It has historically been the case that as organizations grow it becomes more and more difficult for people within them to find a particular information resource – a person, a fact, a piece of knowledge or expertise. Enterprise 2.0 technologies, however, can be a force in the opposite direction. They can make large organizations in some ways more searchable, analyzable and navigable than smaller ones, and make it easier for people to find precisely what they’re looking for. The new technologies certainly don’t overcome all the dysfunctions of corporate scale, but they might be able to address some of them.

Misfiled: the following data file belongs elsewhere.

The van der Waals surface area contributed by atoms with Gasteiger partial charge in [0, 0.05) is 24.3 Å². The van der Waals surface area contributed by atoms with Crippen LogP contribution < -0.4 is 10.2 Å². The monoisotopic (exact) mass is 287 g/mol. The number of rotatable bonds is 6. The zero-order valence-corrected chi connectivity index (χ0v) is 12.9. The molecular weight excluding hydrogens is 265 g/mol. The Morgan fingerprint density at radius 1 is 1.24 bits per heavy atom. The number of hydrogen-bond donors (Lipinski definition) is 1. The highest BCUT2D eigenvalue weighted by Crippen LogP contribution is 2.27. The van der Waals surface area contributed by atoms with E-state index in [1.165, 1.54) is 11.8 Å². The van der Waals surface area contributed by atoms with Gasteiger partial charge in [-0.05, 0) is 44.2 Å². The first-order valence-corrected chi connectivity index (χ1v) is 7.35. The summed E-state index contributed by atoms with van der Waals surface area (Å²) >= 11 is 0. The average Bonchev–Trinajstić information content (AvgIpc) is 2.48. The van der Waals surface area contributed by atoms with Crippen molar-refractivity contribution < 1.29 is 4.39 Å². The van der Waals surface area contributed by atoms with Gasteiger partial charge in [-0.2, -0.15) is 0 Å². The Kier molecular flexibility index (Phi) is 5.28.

I will be reading more of this McAffee fellow, sound stuff. He compares Nupedia with Wikipedia. And comments..

technologists have done a brilliant job at three tasks: building platforms to let lots of users express themselves, letting the structure of these platforms emerge over time instead of imposing it up front, and helping users deal with the resulting flood of content.

If web 2.0 does exactly what it says on the tin, it means that layers of excel and powerpoint assembling politcially-aware sycophantic middle-managers (VPs etc) can be vaporised. Knowledge workers (I hate that term) can make stuff, and those that need it can find it. We could have more developers, more support people and more sales people instead. 

I should stop this and go with my wheelbarrow to a meeting.